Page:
“The term “Viking age” is commonly applied to the two and a half centuries which followed the fold wanderings of the Germanic tribes on the disintegration of the Roman Empire.

“Cnut the great, King of England and Denmark, Norway, and some of Sweden, Was possibly the greatest Viking king”

“In England the Viking age began dramatically on June 8th 793 when Norse men destroyed the abbey on the island of Lindisfarne. The devastation of Northumbria’s holly island shocked and alerted the royal courts of Europe to the Viking presence. “Never before has such an atrocity been seen,” declared the Northumbrian scholar, Alcuin of York”

The Vikings were great traders who traveled far beyond Scandinavia buying and selling goods. The riches of the North included timber for ship-building, iron for making tools and weapons, furs for warm clothing, skins from whales and seals for ship ropes, and whale bones and walrus ivory for carving. These were carried to far flung places and exchanged for local goods. Traders would return from Britain with wheat, silver and cloth, and bring wine, salt, pottery, and gold back from the Mediterranean. They sailed across the Baltic Sea and upriver into Russia, then continued on foot or camel as far as Constantinople (now Istanbul) and Jerusalem. In markets all along the way, they haggled over the price of glass, exotic spices, silks, and slaves. Some Viking market towns grew to be important trade centers, such as Birka in Sweden, Kaupang in Norway, Hedeby in Denmark, York in England, Dublin in Ireland, and Kiev in Ukraine.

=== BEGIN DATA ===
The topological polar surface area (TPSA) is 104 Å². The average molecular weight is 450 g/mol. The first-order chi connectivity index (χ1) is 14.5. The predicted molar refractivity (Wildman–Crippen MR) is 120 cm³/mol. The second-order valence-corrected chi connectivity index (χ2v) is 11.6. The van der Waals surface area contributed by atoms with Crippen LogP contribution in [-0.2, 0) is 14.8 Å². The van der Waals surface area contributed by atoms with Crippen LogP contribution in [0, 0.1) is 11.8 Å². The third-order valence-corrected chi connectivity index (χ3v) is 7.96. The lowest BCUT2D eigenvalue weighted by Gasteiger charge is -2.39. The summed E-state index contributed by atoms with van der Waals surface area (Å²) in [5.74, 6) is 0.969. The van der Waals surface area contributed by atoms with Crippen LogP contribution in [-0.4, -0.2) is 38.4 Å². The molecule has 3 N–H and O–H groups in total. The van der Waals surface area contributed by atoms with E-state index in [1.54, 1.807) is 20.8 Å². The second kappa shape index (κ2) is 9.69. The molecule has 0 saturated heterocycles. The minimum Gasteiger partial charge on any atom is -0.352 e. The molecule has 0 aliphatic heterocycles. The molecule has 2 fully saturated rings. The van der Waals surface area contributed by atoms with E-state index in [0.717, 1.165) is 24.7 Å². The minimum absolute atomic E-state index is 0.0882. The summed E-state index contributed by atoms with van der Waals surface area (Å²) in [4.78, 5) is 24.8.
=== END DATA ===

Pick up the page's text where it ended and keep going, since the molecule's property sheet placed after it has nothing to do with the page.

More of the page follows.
“Leif Ericson was a Norse explorer who is regarded as the first European to land in North America (excluding Greenland), nearly 500 years before Christopher Columbus.” North America was first seen by a Viking who was blown off course. This was Bjarni Herjlfsson in about 985. He did not land, however. Instead he returned to Greenland and told of what he had seen. Leif Ericksson went looking for this new land. He went first to Helluland, then to Markland and finaly to Vinland. He stayed during the winter and returned to Greenland in the spring. His brother Thorwald went the next year, but was killed by the local Indian tribe. Later Thorfinn Karlsefni tried to settle in Vinland, but only stayed three years.

The Vikings, to be sure, wreaked much damage and mayhem on the lands and peoples they conquered. Yet most experts now believe that the Vikings were no more brutal or ruthless than other Europeans of the time. Furthermore, the Viking sense of personal freedom and many of the changes they brought about had a lasting impact on all of western civilization.

Political and economic developments in Scandinavia during the Viking Age helped to create the strong and prosperous nations of Denmark, Norway, and Sweden, each under the rule of a single King. Viking invasions of England and France in the 800s and 900s led the people in these countries to stand together against the invaders. Under the Viking influence, unified contrives developed where there had once been many small, divided kingdoms.